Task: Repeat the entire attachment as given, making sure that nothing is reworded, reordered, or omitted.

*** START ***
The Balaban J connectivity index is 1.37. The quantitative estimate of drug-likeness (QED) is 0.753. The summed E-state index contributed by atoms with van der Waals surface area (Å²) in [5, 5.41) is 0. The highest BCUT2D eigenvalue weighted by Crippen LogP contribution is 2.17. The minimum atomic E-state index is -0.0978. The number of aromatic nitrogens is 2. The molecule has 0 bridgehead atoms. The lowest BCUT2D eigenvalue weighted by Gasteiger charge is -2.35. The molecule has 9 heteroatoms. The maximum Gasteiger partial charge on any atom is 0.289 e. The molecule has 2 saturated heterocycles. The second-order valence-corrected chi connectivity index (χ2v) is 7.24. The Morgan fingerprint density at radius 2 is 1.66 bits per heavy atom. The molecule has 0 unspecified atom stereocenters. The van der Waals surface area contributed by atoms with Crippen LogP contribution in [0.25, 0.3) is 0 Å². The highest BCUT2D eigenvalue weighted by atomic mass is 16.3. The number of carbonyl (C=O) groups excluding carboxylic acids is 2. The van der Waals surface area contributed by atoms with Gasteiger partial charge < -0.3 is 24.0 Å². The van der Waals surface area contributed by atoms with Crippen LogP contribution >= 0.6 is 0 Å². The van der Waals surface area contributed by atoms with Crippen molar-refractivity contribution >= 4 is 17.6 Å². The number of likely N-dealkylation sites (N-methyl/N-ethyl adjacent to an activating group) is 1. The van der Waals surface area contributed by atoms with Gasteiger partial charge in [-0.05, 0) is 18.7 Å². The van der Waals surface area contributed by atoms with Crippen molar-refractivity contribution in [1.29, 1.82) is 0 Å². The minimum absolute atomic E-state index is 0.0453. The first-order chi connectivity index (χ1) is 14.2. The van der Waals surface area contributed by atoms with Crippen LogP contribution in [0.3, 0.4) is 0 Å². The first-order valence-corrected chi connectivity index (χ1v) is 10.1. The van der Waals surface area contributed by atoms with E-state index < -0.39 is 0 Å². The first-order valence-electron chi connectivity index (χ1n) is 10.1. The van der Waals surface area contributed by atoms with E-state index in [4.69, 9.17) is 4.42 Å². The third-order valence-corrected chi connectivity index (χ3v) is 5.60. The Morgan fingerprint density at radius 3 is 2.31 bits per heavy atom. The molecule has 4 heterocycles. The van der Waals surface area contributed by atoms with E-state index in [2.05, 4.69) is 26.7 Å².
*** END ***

The Balaban J connectivity index is 1.37. The quantitative estimate of drug-likeness (QED) is 0.753. The summed E-state index contributed by atoms with van der Waals surface area (Å²) in [5, 5.41) is 0. The highest BCUT2D eigenvalue weighted by Crippen LogP contribution is 2.17. The minimum atomic E-state index is -0.0978. The number of aromatic nitrogens is 2. The molecule has 0 bridgehead atoms. The lowest BCUT2D eigenvalue weighted by Gasteiger charge is -2.35. The molecule has 9 heteroatoms. The maximum Gasteiger partial charge on any atom is 0.289 e. The molecule has 2 saturated heterocycles. The second-order valence-corrected chi connectivity index (χ2v) is 7.24. The Morgan fingerprint density at radius 2 is 1.66 bits per heavy atom. The molecule has 0 unspecified atom stereocenters. The van der Waals surface area contributed by atoms with Crippen LogP contribution in [0.25, 0.3) is 0 Å². The highest BCUT2D eigenvalue weighted by atomic mass is 16.3. The number of carbonyl (C=O) groups excluding carboxylic acids is 2. The van der Waals surface area contributed by atoms with Gasteiger partial charge < -0.3 is 24.0 Å². The van der Waals surface area contributed by atoms with Crippen LogP contribution >= 0.6 is 0 Å². The van der Waals surface area contributed by atoms with Crippen molar-refractivity contribution >= 4 is 17.6 Å². The number of likely N-dealkylation sites (N-methyl/N-ethyl adjacent to an activating group) is 1. The van der Waals surface area contributed by atoms with Gasteiger partial charge in [-0.05, 0) is 18.7 Å². The van der Waals surface area contributed by atoms with Crippen molar-refractivity contribution in [1.29, 1.82) is 0 Å². The minimum absolute atomic E-state index is 0.0453. The first-order chi connectivity index (χ1) is 14.2. The van der Waals surface area contributed by atoms with Crippen LogP contribution in [0.3, 0.4) is 0 Å². The first-order valence-corrected chi connectivity index (χ1v) is 10.1. The van der Waals surface area contributed by atoms with E-state index < -0.39 is 0 Å². The first-order valence-electron chi connectivity index (χ1n) is 10.1. The van der Waals surface area contributed by atoms with E-state index in [4.69, 9.17) is 4.42 Å². The third-order valence-corrected chi connectivity index (χ3v) is 5.60. The Morgan fingerprint density at radius 3 is 2.31 bits per heavy atom. The molecule has 4 heterocycles. The van der Waals surface area contributed by atoms with E-state index in [2.05, 4.69) is 26.7 Å².